KNOXVILLE, Tenn. (WATE) —Fewer than 800 of the more than 60,000 Knox County Schools students were not in compliance with a districtwide mask mandate that went into effect Tuesday after a temporary ruling from a federal judge.

KCS Spokesperson Carly Harrington said a total of 722 students who did not comply with the mask mandate were placed into an alternative setting on Tuesday. The total consisted of 207 elementary students, 235 middle schoolers and 280 high school students.

The district said its overall student attendance rate on Tuesday was 90.3% and staff attendance was 93.8%.

Students who refuse to wear a mask are allowed in the school building, but won’t be in their regular classrooms. A parent/guardian is allowed to take their child home for refusing to wear a mask, but it will be counted as an unexcused absence.

The school system will be following the same disciplinary measures as last year:

  • 1st offense: Verbal warning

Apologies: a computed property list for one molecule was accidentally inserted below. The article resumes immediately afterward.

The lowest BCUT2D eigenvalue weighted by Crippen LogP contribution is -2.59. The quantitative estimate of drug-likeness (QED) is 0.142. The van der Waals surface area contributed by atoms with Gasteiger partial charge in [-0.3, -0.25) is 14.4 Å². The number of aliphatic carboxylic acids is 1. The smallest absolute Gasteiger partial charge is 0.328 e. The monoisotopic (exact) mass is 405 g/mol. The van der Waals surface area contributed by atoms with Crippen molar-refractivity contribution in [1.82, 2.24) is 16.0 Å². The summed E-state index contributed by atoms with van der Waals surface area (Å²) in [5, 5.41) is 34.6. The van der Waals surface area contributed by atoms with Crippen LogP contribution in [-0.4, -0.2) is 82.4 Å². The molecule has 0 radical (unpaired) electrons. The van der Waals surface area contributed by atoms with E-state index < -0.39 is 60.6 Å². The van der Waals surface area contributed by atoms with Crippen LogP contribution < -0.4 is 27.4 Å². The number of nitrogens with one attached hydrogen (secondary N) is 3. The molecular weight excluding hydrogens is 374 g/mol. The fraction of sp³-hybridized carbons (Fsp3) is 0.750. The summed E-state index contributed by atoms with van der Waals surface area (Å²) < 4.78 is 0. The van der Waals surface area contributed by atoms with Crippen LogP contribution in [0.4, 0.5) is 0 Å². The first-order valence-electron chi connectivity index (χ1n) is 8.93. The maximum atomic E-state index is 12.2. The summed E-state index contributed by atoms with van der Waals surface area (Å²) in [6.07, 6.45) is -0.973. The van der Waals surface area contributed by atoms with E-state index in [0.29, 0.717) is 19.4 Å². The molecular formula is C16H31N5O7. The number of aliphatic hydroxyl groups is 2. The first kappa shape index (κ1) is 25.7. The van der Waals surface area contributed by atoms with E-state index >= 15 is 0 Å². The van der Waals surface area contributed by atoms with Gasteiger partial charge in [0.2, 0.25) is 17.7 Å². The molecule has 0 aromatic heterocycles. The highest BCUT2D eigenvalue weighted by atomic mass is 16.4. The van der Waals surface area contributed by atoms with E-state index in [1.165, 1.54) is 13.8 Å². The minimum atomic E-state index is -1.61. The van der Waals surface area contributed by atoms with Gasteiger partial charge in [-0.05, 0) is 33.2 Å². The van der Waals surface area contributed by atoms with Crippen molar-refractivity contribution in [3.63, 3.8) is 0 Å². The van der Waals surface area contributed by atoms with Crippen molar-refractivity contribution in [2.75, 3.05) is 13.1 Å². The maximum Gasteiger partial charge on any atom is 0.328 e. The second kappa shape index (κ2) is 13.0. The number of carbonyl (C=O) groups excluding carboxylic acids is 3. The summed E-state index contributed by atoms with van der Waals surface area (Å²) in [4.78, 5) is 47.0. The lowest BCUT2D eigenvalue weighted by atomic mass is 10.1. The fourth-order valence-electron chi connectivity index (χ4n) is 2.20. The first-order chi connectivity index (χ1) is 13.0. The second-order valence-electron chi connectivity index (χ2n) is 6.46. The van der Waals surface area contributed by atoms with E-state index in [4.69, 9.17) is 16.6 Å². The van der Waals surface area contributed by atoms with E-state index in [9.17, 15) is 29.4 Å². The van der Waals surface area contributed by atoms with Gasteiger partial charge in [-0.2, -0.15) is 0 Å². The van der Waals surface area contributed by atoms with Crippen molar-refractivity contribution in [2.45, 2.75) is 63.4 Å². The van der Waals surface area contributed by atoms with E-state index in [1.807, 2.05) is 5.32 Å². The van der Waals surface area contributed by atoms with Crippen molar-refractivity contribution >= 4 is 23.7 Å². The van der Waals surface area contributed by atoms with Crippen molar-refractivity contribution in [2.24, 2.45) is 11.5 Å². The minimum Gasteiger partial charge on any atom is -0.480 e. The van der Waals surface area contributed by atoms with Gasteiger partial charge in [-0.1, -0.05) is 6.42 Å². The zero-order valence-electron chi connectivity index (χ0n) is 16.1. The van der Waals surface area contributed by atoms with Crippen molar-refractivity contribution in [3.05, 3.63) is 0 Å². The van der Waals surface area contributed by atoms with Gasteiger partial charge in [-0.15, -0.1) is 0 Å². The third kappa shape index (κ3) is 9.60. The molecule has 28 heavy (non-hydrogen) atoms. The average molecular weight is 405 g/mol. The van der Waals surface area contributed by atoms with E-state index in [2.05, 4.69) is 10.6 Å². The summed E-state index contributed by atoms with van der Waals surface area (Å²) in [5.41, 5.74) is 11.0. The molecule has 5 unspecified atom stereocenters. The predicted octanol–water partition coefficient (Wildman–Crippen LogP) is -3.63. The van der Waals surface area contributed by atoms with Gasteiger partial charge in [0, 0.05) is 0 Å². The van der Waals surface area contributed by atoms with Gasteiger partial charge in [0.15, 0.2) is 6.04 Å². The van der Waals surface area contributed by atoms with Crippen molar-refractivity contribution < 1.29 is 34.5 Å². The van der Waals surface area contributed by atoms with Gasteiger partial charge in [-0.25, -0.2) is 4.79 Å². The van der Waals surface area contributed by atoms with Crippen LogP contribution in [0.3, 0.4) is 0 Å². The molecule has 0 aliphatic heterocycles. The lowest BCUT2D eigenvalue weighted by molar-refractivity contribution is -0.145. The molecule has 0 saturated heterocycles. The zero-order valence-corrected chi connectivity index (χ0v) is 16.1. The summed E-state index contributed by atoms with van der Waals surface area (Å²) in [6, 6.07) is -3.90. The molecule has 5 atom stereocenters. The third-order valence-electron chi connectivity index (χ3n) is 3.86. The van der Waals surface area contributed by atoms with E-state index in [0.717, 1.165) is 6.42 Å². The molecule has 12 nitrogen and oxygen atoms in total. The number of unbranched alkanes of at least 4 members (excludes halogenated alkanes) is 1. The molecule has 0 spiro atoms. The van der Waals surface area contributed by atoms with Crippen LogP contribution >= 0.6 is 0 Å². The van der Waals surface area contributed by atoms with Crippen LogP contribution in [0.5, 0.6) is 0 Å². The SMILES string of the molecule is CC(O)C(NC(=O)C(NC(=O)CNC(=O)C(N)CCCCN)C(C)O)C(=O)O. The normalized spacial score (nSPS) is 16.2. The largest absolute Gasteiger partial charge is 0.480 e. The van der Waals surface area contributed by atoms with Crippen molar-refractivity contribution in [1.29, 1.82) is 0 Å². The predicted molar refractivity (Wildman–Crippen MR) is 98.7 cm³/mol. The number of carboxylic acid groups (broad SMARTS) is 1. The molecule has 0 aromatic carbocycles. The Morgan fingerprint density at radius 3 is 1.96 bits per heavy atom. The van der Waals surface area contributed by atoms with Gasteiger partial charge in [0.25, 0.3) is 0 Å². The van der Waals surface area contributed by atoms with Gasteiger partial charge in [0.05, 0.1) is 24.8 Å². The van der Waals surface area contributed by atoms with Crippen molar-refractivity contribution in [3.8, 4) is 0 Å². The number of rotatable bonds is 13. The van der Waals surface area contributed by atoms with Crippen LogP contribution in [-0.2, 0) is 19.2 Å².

• 2nd offense: Verbal warning
  • 3rd offense: Removed from the general population
  • 4th offense: Parent pick-up

Tuesday marked the first day of classes for Knox County Schools since Senior United States District Judge Ronnie Greer issued a temporary injunction telling Knox County Schools to enforce a mask mandate after several families of Knox County students filed a lawsuit alleging Gov. Bill Lee’s executive order and Knox County Schools’ lack of mask mandate violates the Americans with Disabilities Act.

Greer’s temporary ruling also temporarily blocks Gov. Bill Lee from enforcing Executive Order No. 84 which allows parents to opt their child out of school mask mandates.

Knox County Schools were closed Monday so the district could ensure they are in compliance with the federal order, KCS Superintendent Bob Thomas said in a letter to parents on Sunday.

That Knox County lawsuit came after the Board of Education voted 5-4 against a mask mandate in its schools on Sept. 1. Parents of four Knox County Schools students filed a lawsuit claiming their children are “unable to safely attend school without increased risks of serious injury or even death, unlike their nondisabled peers” without an enforceable mask mandate in place.